Bevacizumab and Sorafenib in Treating Patients With Recurrent Glioblastoma Multiforme
RATIONALE: Monoclonal antibodies, such as bevacizumab, can block tumor growth in different ways. Some block the ability of tumor cells to grow and spread. Others find tumor cells and help kill them or carry tumor-killing substances to them. Sorafenib may stop the growth of tumor cells by blocking some of the enzymes needed for cell growth. Bevacizumab and sorafenib may also stop the growth of tumor cells by blocking blood flow to the tumor. Giving bevacizumab together with sorafenib may kill more tumor cells.
PURPOSE: This phase II trial is studying the side effects and how well giving bevacizumab together with sorafenib works in treating patients with recurrent glioblastoma multiforme.
Brain and Central Nervous System Tumors
Drug: sorafenib tosylate
Other: flow cytometry
Other: immunoenzyme technique
Other: laboratory biomarker analysis
Other: pharmacogenomic studies
|Study Design:||Masking: Open Label
Primary Purpose: Treatment
|Official Title:||Phase II Trial of Bevacizumab in Combination With Sorafenib in Recurrent Glioblastoma Multiforme|
- 6-month progression-free survival [ Designated as safety issue: No ]
- Safety, toxicity, and adverse events [ Designated as safety issue: Yes ]
- Time to progression [ Designated as safety issue: No ]
- Overall survival [ Designated as safety issue: No ]
- Quality of life as assessed by the FACT-Br at baseline, prior to every other treatment course, and at the end of treatment [ Designated as safety issue: No ]
- Utility of dynamic contrast-enhanced MRI as a predictor of response [ Designated as safety issue: No ]
- Relationship between tumor biomarkers and circulating biomarkers of vascular response and clinical outcome [ Designated as safety issue: No ]
|Study Start Date:||September 2008|
|Primary Completion Date:||October 2010 (Final data collection date for primary outcome measure)|
- Identify the clinical efficacy of bevacizumab and sorafenib, as measured by 6-month progression-free survival, in patients with recurrent glioblastoma multiforme.
- Assess the safety and toxicity of this regimen in this patient population.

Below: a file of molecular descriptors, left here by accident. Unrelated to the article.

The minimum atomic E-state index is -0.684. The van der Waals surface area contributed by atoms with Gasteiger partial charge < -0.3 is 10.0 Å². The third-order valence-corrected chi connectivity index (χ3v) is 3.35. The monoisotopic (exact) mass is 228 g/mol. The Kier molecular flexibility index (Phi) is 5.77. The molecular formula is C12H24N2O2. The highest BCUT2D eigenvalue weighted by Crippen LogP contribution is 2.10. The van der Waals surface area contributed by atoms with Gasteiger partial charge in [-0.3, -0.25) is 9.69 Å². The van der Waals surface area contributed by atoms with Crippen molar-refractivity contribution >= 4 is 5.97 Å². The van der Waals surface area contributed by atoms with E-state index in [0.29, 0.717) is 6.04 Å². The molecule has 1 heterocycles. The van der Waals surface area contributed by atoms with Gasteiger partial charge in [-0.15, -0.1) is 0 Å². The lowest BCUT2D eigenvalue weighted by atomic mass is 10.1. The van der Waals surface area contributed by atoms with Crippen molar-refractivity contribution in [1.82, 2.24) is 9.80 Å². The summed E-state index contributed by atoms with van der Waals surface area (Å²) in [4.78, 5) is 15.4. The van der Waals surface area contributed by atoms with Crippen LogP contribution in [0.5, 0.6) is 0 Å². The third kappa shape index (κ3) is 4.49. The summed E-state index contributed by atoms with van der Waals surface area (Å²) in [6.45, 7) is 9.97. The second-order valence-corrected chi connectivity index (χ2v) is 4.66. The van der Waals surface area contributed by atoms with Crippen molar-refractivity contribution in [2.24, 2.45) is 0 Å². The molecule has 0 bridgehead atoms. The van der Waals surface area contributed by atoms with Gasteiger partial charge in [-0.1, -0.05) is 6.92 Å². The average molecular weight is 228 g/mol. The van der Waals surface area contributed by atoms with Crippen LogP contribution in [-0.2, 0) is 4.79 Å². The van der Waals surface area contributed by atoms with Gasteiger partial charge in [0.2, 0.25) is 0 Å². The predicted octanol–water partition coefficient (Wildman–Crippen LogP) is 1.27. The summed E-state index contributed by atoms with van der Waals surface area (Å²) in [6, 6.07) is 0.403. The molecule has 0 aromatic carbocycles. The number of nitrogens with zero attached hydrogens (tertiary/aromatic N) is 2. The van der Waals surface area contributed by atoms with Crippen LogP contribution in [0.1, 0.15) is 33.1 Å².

- Assess time to progression and overall survival of this patient population.
- Assess the utility of dynamic contrast-enhanced MRI as a predictor of response to this treatment regimen.
- Determine the relationship between tumor biomarkers and circulating biomarkers of vascular response and clinical outcome in patients treated with this regimen.
- Assess the impact of treatment on the patient's quality of life using the FACTBr.
- Bank leftover tissue and blood products (i.e., plasma, DNA, and buffy coat) for future research studies.
OUTLINE: This is a multicenter study.
Patients receive oral sorafenib once daily on days 1-14 and bevacizumab IV over 30-90 minutes on day 1. Courses repeat every 14 days in the absence of disease progression or unacceptable toxicity.
Patients undergo blood and plasma sample collection at baseline and then periodically during study treatment for translational research studies. Translational research studies include analysis of circulating endothelial cells and circulating endothelial progenitor cells by flow cytometry and measurement of angiogenic proteins in plasma by ELISA. DNA and buffy coat are extracted and collected from the blood samples for pharmacogenetic studies.
Quality of life is assessed at baseline, prior to every other treatment course, and at the end of treatment.
After completion of study treatment, patients are followed at 28-42 days, every 3 months for 5 years, and then annually for 10 years.